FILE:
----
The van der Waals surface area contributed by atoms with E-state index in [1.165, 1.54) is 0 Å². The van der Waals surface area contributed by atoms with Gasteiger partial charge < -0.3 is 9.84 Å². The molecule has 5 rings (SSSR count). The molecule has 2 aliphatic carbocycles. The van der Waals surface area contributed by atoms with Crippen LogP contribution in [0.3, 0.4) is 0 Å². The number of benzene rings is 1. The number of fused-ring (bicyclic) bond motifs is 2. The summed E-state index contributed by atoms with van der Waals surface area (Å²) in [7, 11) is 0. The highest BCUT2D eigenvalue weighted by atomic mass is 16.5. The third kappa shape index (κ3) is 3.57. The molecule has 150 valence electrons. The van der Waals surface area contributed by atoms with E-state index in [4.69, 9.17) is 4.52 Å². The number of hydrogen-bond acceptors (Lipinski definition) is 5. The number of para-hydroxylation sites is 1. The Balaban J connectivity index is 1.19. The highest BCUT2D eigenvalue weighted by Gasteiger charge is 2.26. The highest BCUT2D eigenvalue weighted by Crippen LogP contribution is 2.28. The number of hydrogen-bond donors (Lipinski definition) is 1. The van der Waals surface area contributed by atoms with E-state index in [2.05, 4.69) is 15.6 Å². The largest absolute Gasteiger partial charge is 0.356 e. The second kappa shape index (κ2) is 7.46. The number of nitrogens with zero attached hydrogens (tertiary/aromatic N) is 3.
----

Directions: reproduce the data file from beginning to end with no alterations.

The van der Waals surface area contributed by atoms with E-state index in [1.165, 1.54) is 0 Å². The van der Waals surface area contributed by atoms with Gasteiger partial charge < -0.3 is 9.84 Å². The molecule has 5 rings (SSSR count). The molecule has 2 aliphatic carbocycles. The van der Waals surface area contributed by atoms with Crippen LogP contribution in [0.3, 0.4) is 0 Å². The number of benzene rings is 1. The number of fused-ring (bicyclic) bond motifs is 2. The summed E-state index contributed by atoms with van der Waals surface area (Å²) in [7, 11) is 0. The highest BCUT2D eigenvalue weighted by atomic mass is 16.5. The third kappa shape index (κ3) is 3.57. The molecule has 150 valence electrons. The van der Waals surface area contributed by atoms with E-state index in [4.69, 9.17) is 4.52 Å². The number of hydrogen-bond acceptors (Lipinski definition) is 5. The number of para-hydroxylation sites is 1. The Balaban J connectivity index is 1.19. The highest BCUT2D eigenvalue weighted by Gasteiger charge is 2.26. The highest BCUT2D eigenvalue weighted by Crippen LogP contribution is 2.28. The number of hydrogen-bond donors (Lipinski definition) is 1. The van der Waals surface area contributed by atoms with E-state index in [2.05, 4.69) is 15.6 Å². The largest absolute Gasteiger partial charge is 0.356 e. The second kappa shape index (κ2) is 7.46. The number of nitrogens with zero attached hydrogens (tertiary/aromatic N) is 3.